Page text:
Alice Lowe writes, directs and stars in Prevenge, this slasher comedy that deals with loneliness, loss and motherhood. Lowe plays Ruth, a pregnant widow who embarks upon a killing spree seemingly under the influence of her unborn baby. Convinced that her child is leading her on a trail of vengeance in the wake of her husband’s death from a climbing accident, Ruth’s mind continues to unravel.
For a narrative that caters heavily toward themes of isolation and inhumanity, the camera work capitalizes on such feelings within the pet shop setting of the opening scene. Lowe’s use of extreme close-ups on the faces of Ruth and the creepy shop owner brilliantly displays how human interaction can be overbearing and almost intrusive the more isolated we become. As tensions escalate, we are suitably met with a primal sense of emotional detachment as we linger on similar close-ups upon the caged animals for sale. Instead of adorable kittens, puppies or other more generic family-friendly pets, instead of snakes, spiders and exotic insects that initially seem to peak Ruth’s interest. The black, lifeless eyes of such creatures appropriately sets the tone for Ruth’s cold obedience to the demands of her unborn child and the trajectory of the film as a whole.
Ruth’s murderous rampage is intercut with visual references that allude to her husband’s death in a way that requires no exposition. The sense of loss and the lack of control or direction are apparent from the rage, solemn musings and emotional inconsistencies we take away from Ruth and the imagined voice of her baby. In regards to the more reprehensible murder victims (and for some, reprehensible is a vast understatement) Lowe gives us an interesting reversal of power plays at Ruth’s hands that might even be seen as empowering or compelling. It’s a very nuanced performance where the real and naturalistic pleasantries make it all the more shocking when sadistic or brutal violence permeates seemingly casual chat.
Ruth also pays regular visits to her midwife (Jo Hartley), who uses the supportive, preparatory rhetoric that mothers-to-be would normally expect to hear. Yet for Ruth, these words about the baby being in control of her body are hilariously prophetic. When speaking to the midwife, Ruth’s assertion that her body has become a “crap, banged-out car” with her baby at the wheel accommodates the notion of being an empty vessel without direction, purpose or a viable support system – a metaphor which seems to speak volumes about loss.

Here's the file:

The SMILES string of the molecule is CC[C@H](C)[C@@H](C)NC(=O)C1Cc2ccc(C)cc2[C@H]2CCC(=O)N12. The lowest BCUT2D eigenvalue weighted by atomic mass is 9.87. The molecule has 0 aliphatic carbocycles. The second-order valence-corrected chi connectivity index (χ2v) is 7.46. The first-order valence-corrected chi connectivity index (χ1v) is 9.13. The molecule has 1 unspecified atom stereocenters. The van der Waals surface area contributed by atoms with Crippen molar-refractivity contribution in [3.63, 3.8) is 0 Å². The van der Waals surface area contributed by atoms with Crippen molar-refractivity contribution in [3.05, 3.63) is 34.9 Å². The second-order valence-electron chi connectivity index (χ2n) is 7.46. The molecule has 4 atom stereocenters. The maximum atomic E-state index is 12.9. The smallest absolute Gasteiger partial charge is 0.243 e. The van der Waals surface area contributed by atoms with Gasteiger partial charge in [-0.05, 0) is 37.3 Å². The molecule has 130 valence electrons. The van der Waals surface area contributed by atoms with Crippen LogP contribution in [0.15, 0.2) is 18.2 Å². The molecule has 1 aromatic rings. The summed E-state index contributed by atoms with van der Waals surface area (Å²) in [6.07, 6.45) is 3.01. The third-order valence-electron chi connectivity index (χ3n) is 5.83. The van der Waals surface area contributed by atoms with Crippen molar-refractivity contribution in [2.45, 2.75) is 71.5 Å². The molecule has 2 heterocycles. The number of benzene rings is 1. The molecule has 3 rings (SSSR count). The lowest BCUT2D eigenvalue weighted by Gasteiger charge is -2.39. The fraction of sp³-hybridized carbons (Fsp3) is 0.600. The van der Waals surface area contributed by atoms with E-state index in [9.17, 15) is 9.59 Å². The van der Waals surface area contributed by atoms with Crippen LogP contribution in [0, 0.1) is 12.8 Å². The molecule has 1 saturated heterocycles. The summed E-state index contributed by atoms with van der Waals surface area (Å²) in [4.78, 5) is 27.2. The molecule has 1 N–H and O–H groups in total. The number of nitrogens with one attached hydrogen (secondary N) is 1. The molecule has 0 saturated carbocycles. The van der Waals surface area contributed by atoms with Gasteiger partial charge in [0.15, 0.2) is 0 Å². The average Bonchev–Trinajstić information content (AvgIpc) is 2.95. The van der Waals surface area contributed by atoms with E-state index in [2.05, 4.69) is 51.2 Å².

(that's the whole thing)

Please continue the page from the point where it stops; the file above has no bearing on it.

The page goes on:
The film often shares a visual style similar to that of “kitchen-sink realism” through handheld camera movement and down-to-earth dialogue in unglamorous, real-life scenarios – albeit with a few axes or knives floating around in the mise-en-scene to subliminally lead up to Ruth’s killings. The social realist approach perfectly encapsulates the spectrum between callous and caring behavior upon which Ruth and her victims sit. A scene in which Ruth seduces a DJ at a depressing mid-week club night seems to perfectly sum up such a spectrum. We have the socially unconscious DJ Dan vomiting into his wig (part of his “70’s disco night” get up) and then continue to snog Ruth, who seems completely detached both physically and emotionally from the experience. After the scene reaches its grotesque high point, we see Ruth gently escort Dan’s elderly disorientated mother back to bed – showcasing the underlying presence of human care in such a bizarre and dark tale whilst reminding audiences why we should root for Ruth at all. Such reminders are not necessarily seldom seen, as the prevailing theme of loneliness is what ultimately keeps us in touch with Ruth throughout her unhinged journey of bloody vengeance.
It is clear that Lowe is well versed in the staples of the slasher sub-genre and a wide range of horror influences. One scene in particular of Ruth in an underpass strongly reminded me of the deeply unsettling underpass scene in Andrzej Żuławski’s divisive Possession (1981). The film’s immersive atmosphere owes a great deal to the sound design where diegetic sound is so real that it is often unsettling, oppressive and wince-inducing. The jukebox soundtrack boasts some wonderful song cues and Argento-esque pulsing techno pieces that both compliments and appropriately undermines the horror.
Lowe’s previous comedy credits – along with her starring role in Ben Wheatley’s Sightseers (which she wrote with co-star Steve Oram) – appropriately frames Prevenge as a strikingly well-conceived debut feature that is punctuated by shocking violence and dark deadpan humor.